Many hoteliers have said there's a talent gap in the hospitality industry and that hotels are missing key skills needed to help them create an enjoyable, twenty-first century guest experience. These job numbers prove hoteliers are responding to demand but time will tell if these new jobs are helping create a more skilled workforce.
The U.S. government is celebrating an optimistic jobs report released today which finds the U.S. gained 287,000 jobs in June 2016, the best single month gain since October 2015, and the hospitality industry is part of that uptick with some of the highest job growth.
With the U.S. in the middle of the summer jobs season, the hospitality industry added 59,000 jobs in June, or 20 percent of all new U.S. jobs created last month, for a total of 15.5 million employees in the sector as of June 30, based on data from the U.S. Bureau of Labor Statistics. These include positions at hotels, restaurants, museum and attractions.
Those 15.5 million employees represent a giant patchwork of jobs that aren’t all directly supported by travelers.
According to the U.S. Travel Association, 8.2 million of those jobs are directly supported by money travelers spend during their trips. That’s a new record for jobs supported by travelers and June was one of the strongest months for jobs gains in the industry since last year.
Since employment recovery began in February 2010, 972,000 U.S. jobs have been added that are directly supported by travelers, and “that’s being delivered primarily by domestic leisure travel,” said David Huether, U.S. Travel’s senior vice president of research.
“One of the reasons for this is because the inflation in travel has come down compared to overall inflation. The decline in fuel prices and airfare and gasoline for cars is making travel more affordable. Travel industry jobs have grown 18 percent faster than the rest of the economy since 2010, so the June numbers are welcome news.”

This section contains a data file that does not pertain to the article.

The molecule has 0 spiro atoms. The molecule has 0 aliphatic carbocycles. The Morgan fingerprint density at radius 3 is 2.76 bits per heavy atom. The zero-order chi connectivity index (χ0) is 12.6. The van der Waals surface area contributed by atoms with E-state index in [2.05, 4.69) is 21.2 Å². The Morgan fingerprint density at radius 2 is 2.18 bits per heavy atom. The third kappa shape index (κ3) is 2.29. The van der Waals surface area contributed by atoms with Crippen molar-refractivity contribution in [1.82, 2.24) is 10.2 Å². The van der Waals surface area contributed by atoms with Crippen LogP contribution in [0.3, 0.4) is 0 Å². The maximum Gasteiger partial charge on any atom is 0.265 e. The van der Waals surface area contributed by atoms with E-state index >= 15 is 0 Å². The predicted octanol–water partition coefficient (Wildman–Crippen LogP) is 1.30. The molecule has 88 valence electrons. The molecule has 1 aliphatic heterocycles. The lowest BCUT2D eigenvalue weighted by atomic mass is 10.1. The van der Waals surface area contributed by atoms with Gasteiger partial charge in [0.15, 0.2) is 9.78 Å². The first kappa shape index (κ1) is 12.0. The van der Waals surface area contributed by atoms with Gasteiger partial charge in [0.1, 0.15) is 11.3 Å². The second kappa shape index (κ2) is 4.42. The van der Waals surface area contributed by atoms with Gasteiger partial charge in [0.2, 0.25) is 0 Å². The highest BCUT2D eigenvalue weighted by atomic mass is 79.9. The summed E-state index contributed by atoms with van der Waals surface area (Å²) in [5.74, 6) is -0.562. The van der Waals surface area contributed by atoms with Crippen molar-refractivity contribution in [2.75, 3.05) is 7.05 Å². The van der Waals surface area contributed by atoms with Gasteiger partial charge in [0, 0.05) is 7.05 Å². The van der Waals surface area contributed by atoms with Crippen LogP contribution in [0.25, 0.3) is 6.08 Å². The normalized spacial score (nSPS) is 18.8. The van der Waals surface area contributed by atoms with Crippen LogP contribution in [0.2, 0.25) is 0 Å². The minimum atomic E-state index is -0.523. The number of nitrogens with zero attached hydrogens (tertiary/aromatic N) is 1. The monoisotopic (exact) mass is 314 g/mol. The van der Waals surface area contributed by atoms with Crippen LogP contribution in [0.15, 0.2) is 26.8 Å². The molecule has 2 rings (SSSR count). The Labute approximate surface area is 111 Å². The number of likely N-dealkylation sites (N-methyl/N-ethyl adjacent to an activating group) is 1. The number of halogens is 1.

The Bureau of Labor Statistics found an average of 27,000 hospitality jobs have been added each month so far in 2016 but that is down from an average of 37,000 a month in 2015. “My hunch is that we won’t be creating 20 to 30,000 new jobs every single month in the near-term because international inbound travel is slowing,” said Huether.
“I’m still pessimistic about that and expect more modest growth during the next few months. With some countries we’ve seen a decline in spending by visitors to the U.S. but other countries have been moderating their spending.”
The 15.5 million jobs for the entire U.S. hospitality industry is a 2.7 percent increase from the 15.08 million in June 2015. That’s a slightly larger increase than the year-over-year percentage growth for all U.S. jobs in June at about 1.7 percent clip. Hotel-specific jobs, which stand at about 15.1 million, increased about two percent year-over-year in June.
The American Hotel & Lodging Association also said it’s pleased with the job numbers, “We’re encouraged that our industry continues to be a driving force in creating jobs and offering long-term careers, advancing community development and boosting economic communities.”
And it appears that economic development from travel is trickling down to employees. Data show that though hospitality employees worked an average of 1.1 fewer hours per week in June 2016 than June 2015 (26 hours), they made about three percent more per week last month than they did a year ago ($387.14). Bear in mind these numbers consider a swath of hospitality workers and aren’t specific to hotels, for example.
“We’re finding that the economy is now being led more so by consumers than business investment and this is helping drive the wage increases,” said Huether.
Below is a chart breaking down the growth in different kinds of jobs within the hospitality industry. Note that the numbers don’t add up to the total 15.5 million jobs as of June 30 as many jobs qualify as part of multiple categories within the hospitality umbrella.
U.S. Hospitality Industry Job Growth
(Numbers are in thousands)
|Percent Growth June 2015/June 2016
|Overall Leisure and hospitality
|Arts, entertainment, and recreation
|Performing arts and spectator sports
|Museums, historical sites, and similar institutions
|Amusements, gambling, and recreation
|Accommodation (Hotels) and food services
|Food services and drinking places
Source: U.S. Bureau of Labor Statistics
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Photo credit: Front desk employees at work at the Courtyard New York Manhattan. Samantha Shankman / Skift